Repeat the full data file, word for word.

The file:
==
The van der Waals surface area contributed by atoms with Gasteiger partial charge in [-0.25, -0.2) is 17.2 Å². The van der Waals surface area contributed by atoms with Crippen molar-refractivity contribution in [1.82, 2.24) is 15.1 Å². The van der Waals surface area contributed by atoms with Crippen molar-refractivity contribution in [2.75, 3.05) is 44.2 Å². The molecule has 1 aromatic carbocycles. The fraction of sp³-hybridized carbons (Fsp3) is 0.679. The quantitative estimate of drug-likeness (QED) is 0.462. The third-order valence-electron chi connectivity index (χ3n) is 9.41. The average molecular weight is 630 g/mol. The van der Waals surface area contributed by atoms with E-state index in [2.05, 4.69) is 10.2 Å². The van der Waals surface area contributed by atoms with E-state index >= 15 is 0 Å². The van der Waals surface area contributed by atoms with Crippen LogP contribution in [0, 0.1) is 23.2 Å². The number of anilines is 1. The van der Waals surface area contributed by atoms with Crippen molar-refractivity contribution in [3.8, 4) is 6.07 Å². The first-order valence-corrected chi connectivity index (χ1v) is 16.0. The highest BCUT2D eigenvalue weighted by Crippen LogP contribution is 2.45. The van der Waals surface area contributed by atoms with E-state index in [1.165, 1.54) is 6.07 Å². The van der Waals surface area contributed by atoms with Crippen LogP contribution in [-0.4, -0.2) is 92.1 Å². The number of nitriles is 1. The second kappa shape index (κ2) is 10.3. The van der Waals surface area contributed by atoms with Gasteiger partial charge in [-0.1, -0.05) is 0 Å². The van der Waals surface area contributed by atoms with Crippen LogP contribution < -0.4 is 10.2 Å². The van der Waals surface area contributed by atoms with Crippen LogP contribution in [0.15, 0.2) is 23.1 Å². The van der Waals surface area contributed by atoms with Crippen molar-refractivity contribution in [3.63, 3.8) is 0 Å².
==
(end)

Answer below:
The van der Waals surface area contributed by atoms with Gasteiger partial charge in [-0.25, -0.2) is 17.2 Å². The van der Waals surface area contributed by atoms with Crippen molar-refractivity contribution in [1.82, 2.24) is 15.1 Å². The van der Waals surface area contributed by atoms with Crippen molar-refractivity contribution in [2.75, 3.05) is 44.2 Å². The molecule has 1 aromatic carbocycles. The fraction of sp³-hybridized carbons (Fsp3) is 0.679. The quantitative estimate of drug-likeness (QED) is 0.462. The third-order valence-electron chi connectivity index (χ3n) is 9.41. The average molecular weight is 630 g/mol. The van der Waals surface area contributed by atoms with E-state index in [2.05, 4.69) is 10.2 Å². The van der Waals surface area contributed by atoms with E-state index >= 15 is 0 Å². The van der Waals surface area contributed by atoms with Crippen LogP contribution in [0, 0.1) is 23.2 Å². The number of anilines is 1. The van der Waals surface area contributed by atoms with Crippen molar-refractivity contribution in [3.8, 4) is 6.07 Å². The first-order valence-corrected chi connectivity index (χ1v) is 16.0. The highest BCUT2D eigenvalue weighted by Crippen LogP contribution is 2.45. The van der Waals surface area contributed by atoms with E-state index in [1.165, 1.54) is 6.07 Å². The van der Waals surface area contributed by atoms with Crippen LogP contribution in [-0.4, -0.2) is 92.1 Å². The number of nitriles is 1. The second kappa shape index (κ2) is 10.3. The van der Waals surface area contributed by atoms with Gasteiger partial charge in [-0.1, -0.05) is 0 Å². The van der Waals surface area contributed by atoms with Crippen LogP contribution < -0.4 is 10.2 Å². The van der Waals surface area contributed by atoms with Crippen LogP contribution in [0.15, 0.2) is 23.1 Å². The van der Waals surface area contributed by atoms with Crippen molar-refractivity contribution in [3.63, 3.8) is 0 Å².